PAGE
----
• DUKE
        7/12/22

        THANK YOU TODD B FOR YOUR RESPONSE. YES IT WAS THE DANCER AT THE GAMBA MEETING AND I WAS RATHER TAKEN WITH HER SINCE FIRST SEEING HER DANCE WHEN I SAW THE MOVIE AT AGE 13. IT SORROWS ME THAT THERE IS NO INFO ON HER.

        Like

      • Todd B
        7/14/22

        I just tried another quick online search, and again came up empty. I guess she’ll always remain a mystery…

        Like

      • DUKE
        7/14/22

        I GOT TO SAY THAT YOU ARE ONE COOL GUY GOING TO ALL THIS TROUBLE TO FIND THE NAME OF AN UNKNOWN ACTRESS THAT HAD A SMALL PART IN AN OBSCURE MOVIE. BUT I THANK YOU ON BENT KNEES FOR YOUR CONSIDERATION. SHE DAMN SURE HAD LEGS AND WOW COULD SHE MOVE.

        Like

      • Todd B
        7/14/22

        No trouble at all, Duke! For me it’s a blast trying to hunt down the answers to film obscurities such as these…and by the way, thanks for becoming a follower of the site!

        Like

      • DUKE
        7/15/22

        UPON DISCOVERY OF THE SITE THERE IS NO WAY THAT I WOULDN’T BECOME A FOLLOWER.

        Like

      • Todd B
        7/21/22

        Ha, thanks, I appreciate it…hopefully, I won’t continue to be so lax with posting!

        Like

      • DUKE
        7/21/22

        THE MORE THE MERRIER.

        Like

      • DUKE
        7/15/22

        AMONG OTHER THINGS HAVE YOU EVER SEEN ACTRESS ROZ HAYES OF THE 50’s ? I SAW DOROTHY DANDRIDGE AT AGE 6 AND FELL IN LOVE. THEN I SAW ROZ HAYES IN “MISS ROBIN CRUSOE” AND I FORGOT ABOUT DOROTHY DANDRIDGE. CHECK HER OUT.

        Like

      • Todd B
        7/27/22

        I’d never heard of Roz Hayes until now…just checked her out. Interesting that she only made six films, all from the 1950s. And of those six, I think I’ll have to track down Serpent Island!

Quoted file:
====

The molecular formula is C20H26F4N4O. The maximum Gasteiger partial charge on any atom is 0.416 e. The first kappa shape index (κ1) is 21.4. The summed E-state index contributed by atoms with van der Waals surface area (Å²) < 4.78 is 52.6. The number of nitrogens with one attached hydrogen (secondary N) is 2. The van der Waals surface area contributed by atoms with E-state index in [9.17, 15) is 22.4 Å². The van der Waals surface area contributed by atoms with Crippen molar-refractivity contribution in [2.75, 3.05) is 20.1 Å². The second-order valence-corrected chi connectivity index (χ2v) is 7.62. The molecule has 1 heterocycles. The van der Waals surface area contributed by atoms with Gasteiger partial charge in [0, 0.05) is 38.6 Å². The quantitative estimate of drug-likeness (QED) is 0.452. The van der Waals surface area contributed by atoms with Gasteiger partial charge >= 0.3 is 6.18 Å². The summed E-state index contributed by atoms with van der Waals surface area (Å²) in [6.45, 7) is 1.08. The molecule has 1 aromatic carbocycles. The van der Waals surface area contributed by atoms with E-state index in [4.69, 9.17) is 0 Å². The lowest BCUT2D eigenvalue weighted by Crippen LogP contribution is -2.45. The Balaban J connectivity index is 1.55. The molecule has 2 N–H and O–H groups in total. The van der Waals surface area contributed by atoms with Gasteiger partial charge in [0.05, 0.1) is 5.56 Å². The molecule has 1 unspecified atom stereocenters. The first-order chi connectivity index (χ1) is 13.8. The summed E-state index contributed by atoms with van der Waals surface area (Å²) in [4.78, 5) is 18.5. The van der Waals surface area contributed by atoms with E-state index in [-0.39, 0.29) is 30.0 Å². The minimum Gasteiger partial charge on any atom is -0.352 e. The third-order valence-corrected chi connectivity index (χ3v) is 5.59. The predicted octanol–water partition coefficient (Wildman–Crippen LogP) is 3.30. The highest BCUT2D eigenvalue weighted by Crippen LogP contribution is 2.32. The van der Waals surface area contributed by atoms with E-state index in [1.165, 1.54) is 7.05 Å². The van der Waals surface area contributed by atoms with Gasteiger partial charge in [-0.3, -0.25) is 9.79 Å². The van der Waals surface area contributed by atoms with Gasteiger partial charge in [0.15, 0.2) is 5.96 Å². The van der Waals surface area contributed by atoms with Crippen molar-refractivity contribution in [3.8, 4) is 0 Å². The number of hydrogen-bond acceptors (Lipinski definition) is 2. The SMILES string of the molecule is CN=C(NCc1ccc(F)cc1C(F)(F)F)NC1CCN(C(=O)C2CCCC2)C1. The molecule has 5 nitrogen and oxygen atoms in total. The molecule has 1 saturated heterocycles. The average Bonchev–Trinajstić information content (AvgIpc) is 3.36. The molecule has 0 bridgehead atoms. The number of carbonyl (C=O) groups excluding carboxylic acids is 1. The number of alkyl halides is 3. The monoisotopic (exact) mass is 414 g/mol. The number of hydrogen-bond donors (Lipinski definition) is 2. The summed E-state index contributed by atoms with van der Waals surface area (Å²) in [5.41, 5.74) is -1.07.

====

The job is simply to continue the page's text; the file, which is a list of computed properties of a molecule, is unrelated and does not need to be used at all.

Like

  2. DUKE
    7/27/22

    YOU MIGHT BE DISAPPOINTED IN THAT MOVIE AS HER PART WAS CONSIDERABLY SHORT. A FAR BETTER MOVIE THAT SHE CO-STARRED IN “MISS ROBIN CRUSOE” WITH AMANDA BLAKE AND GEORGE NADER. ROZ HAYES PORTRAYED “FRIDAY” AND HER JUNGLE ATTIRE REALLY SHOWED OFF THOSE LEGS. AFTERWARDS SHE HAD A FEW EPISODES ON THE TV SITCOM “AMOS & ANDY”. LET ME KNOW WHAT YOU SEE.

    Like

    • Todd B
      7/27/22

      Thanks for the heads up, Duke…I’ll keep you posted!

      Like

  3. DUKE
    7/28/22

    I’LL BE WAITING.

    Like

Feel free to comment, you readers of the Monolith!

Fill in your details below or click an icon to log in:

WordPress.com Logo

You are commenting using your WordPress.com account. Log Out /  Change )

Twitter picture

You are commenting using your Twitter account. Log Out /  Change )

Facebook photo

You are commenting using your Facebook account. Log Out /  Change )

Connecting to %s

Enter your email address and click the button below to become a bona fide Cinema Monolith follower. C'mon, what's the worst that could happen?

Join 207 other followers

Review Totals

Movies Reviewed: 230

From the Monolith: 127

Movies by Decade

1920s – 0
1930s – 6
1940s – 20
1950s – 38
1960s – 34
1970s – 36
1980s – 35
1990s – 7
2000s – 13
2010s – 41

Movies by Genre

Action/Adventure – 43
Comedy – 35
Crime – 23
Documentary – 5
Drama – 27
Horror – 38
Musical – 1
Mystery/Thriller – 19
Romance – 3
Sci-Fi/Fantasy – 27
Western – 8

Movies by CM Rating

10 star – 10
9 star – 28
8 star – 36
7 star – 33
6 star – 22
5 star – 23
4 star – 25
3 star – 18
2 star – 20
1 star – 12
0 star – 3

Movies by MPAA Rating

Pre-1968 – 93
G – 1
PG – 32
PG-13 – 35
R – 60
NC-17 – 0
TV and Unrated – 9

Blogathons I’ve Joined

The Coolest Links

This review has been approved by Team Banzai!
%d bloggers like this: